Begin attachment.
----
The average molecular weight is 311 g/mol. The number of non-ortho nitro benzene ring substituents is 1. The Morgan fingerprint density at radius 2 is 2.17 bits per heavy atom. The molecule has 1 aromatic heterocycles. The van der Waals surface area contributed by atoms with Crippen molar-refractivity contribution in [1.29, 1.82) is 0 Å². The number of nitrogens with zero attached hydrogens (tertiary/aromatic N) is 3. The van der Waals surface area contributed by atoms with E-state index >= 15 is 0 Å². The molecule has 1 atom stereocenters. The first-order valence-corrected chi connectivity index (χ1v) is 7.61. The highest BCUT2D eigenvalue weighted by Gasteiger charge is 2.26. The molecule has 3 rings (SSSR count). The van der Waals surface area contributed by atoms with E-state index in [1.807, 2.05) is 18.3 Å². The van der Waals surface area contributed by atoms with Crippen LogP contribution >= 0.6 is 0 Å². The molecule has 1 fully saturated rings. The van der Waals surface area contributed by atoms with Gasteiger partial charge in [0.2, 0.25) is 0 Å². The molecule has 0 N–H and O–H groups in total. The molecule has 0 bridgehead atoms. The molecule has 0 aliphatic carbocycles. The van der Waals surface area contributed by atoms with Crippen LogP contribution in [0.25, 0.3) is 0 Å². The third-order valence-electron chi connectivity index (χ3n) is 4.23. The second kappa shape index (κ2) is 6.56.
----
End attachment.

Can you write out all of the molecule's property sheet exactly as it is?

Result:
The average molecular weight is 311 g/mol. The number of non-ortho nitro benzene ring substituents is 1. The Morgan fingerprint density at radius 2 is 2.17 bits per heavy atom. The molecule has 1 aromatic heterocycles. The van der Waals surface area contributed by atoms with Crippen molar-refractivity contribution in [1.29, 1.82) is 0 Å². The number of nitrogens with zero attached hydrogens (tertiary/aromatic N) is 3. The van der Waals surface area contributed by atoms with E-state index >= 15 is 0 Å². The molecule has 1 atom stereocenters. The first-order valence-corrected chi connectivity index (χ1v) is 7.61. The highest BCUT2D eigenvalue weighted by Gasteiger charge is 2.26. The molecule has 3 rings (SSSR count). The van der Waals surface area contributed by atoms with E-state index in [1.807, 2.05) is 18.3 Å². The van der Waals surface area contributed by atoms with Crippen LogP contribution >= 0.6 is 0 Å². The molecule has 1 fully saturated rings. The van der Waals surface area contributed by atoms with Gasteiger partial charge in [0.2, 0.25) is 0 Å². The molecule has 0 N–H and O–H groups in total. The molecule has 0 bridgehead atoms. The molecule has 0 aliphatic carbocycles. The van der Waals surface area contributed by atoms with Crippen LogP contribution in [0.25, 0.3) is 0 Å². The third-order valence-electron chi connectivity index (χ3n) is 4.23. The second kappa shape index (κ2) is 6.56.